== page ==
New Amsterdam Historic District

This district is bounded, roughly, by Woodward Avenue on the east, Ford Place on the South, Second Avenue on the west and the Michigan Central Railroad on the north.

The area within a radius of three miles of the intersection of Woodward and Grand Boulevard in Detroit bears the same relationship to the modern vehicle industry as that the Garden of Eden bears to the human race, at least in terms of those who accept the beliefs of the Abrahamic faiths. Three historic districts have been designated while many other buildings significant to the history of the auto industry are listed on the state or federal historical registers or both.  In the Piquette Avenue Industrial District, you find the National Historic Landmark building where Henry Ford first successfully produced cars and then designed, in 1909, and initiated production of the Model T.  In the New Center Historic District, you find two National Historic Landmarks linked to the vehicle industry—the massive General Motors Headquarters or Durant Building erected in the early 1920s, just after GM first surpassed Ford in sales.  Across Grand Boulevard from the GM Building is the Fisher Tower, once of the nation’s greatest Art Deco structures reflecting the wealth that the Fisher Brothers amassed building bodies for General Motors.  To the west along Woodward, you find Henry Ford’s Highland Park plant where he perfected use of the production lines.  Thanks to that innovative reordering of how industrial production was accomplished, by the mid 1920s, Ford was able to build and ship 9,000 Model T’s every working day.  And the complex of plants that Walter Chrysler merged into the Chrysler Corporation in the late 1920s was almost contiguous to the Ford Highland Park plant.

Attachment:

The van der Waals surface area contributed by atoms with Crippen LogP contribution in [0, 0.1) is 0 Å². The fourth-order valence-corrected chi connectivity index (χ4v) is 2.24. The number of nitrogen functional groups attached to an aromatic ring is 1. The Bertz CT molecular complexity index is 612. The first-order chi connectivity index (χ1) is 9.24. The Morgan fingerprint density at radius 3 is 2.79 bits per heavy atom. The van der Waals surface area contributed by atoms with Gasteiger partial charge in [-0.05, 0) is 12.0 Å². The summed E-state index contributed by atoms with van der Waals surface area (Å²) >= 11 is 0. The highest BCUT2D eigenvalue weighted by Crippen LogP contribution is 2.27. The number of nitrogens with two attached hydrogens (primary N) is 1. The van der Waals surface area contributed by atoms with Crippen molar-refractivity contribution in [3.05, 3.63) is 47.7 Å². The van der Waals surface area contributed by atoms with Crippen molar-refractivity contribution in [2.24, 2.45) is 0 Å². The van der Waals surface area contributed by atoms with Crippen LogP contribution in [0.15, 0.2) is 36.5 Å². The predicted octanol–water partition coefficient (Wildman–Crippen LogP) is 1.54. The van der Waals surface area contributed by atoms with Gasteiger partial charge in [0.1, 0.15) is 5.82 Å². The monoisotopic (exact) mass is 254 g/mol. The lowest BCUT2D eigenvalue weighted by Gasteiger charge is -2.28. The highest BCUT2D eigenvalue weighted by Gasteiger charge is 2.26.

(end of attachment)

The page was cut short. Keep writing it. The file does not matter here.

The New Amsterdam Historic District has, arguably, no one factory as significant as the buildings mentioned above.   But it was a key location for the industrial developments that made Detroit the Motor City.  Henry Ford’s second attempt to form an auto firm ran into financial difficulties.  This was known as the Ford Auto Company and was founded in the late 1890s.  But by 1902 the bankers who invested in Ford’s firm became very concerned.  Some thought that Ford was more interested in building race cars than in protecting their investment.  By 1902, the bankers who, in essence, owned the firm and doubted Ford’s capabilities, asked Henry Leland to evaluate the Ford Auto Company.  Leland, a machinist from Massachusetts, had been in Detroit for about a decade where he built a tremendous reputation for the contributions he made to the development of efficient and durable gasoline engines. Leland’s assessment was positive so the bankers removed Henry Ford and put Henry Leland in charge.  He promptly had a plant erected at the corner of Amsterdam and Cass, designed a new car that used an engine he designed and began successfully producing cars in quantity.  He borrowed the name of the Frenchman who founded Detroit, Cadillac.  Leland’s  was the second successful effort to produce cars in rather  large numbers, at least large numbers by the standards of that era.  Using three shifts, Leland produced 40 Cadillacs every day.  Ransom E. Olds, with a factory on East Jefferson, also succeeded in turning cars in large numbers..  However, the plant Leland had built at Cass and Amsterdam for Cadillac production burned to the ground on April 14, 1904 when a cap blew off a riveting machine and ignited oil embedded in the oak floors.  Since his business was very profitable, Leland asked George Mason to rapidly construct a new plant.  This is the brick building that now stands at 450 Amsterdam in the New Amsterdam Historic District.  Apparently there were not too many environmental requirements in 1904 and, perhaps, the city and state agencies granting permits could do so with stupendous alacrity since George Mason was also to complete the building  that you see in the New Amsterdam Historic district in just 67 days.  Cadillacs were produced at this location until the firm opened its very much larger Clark Avenue plant in about 1916.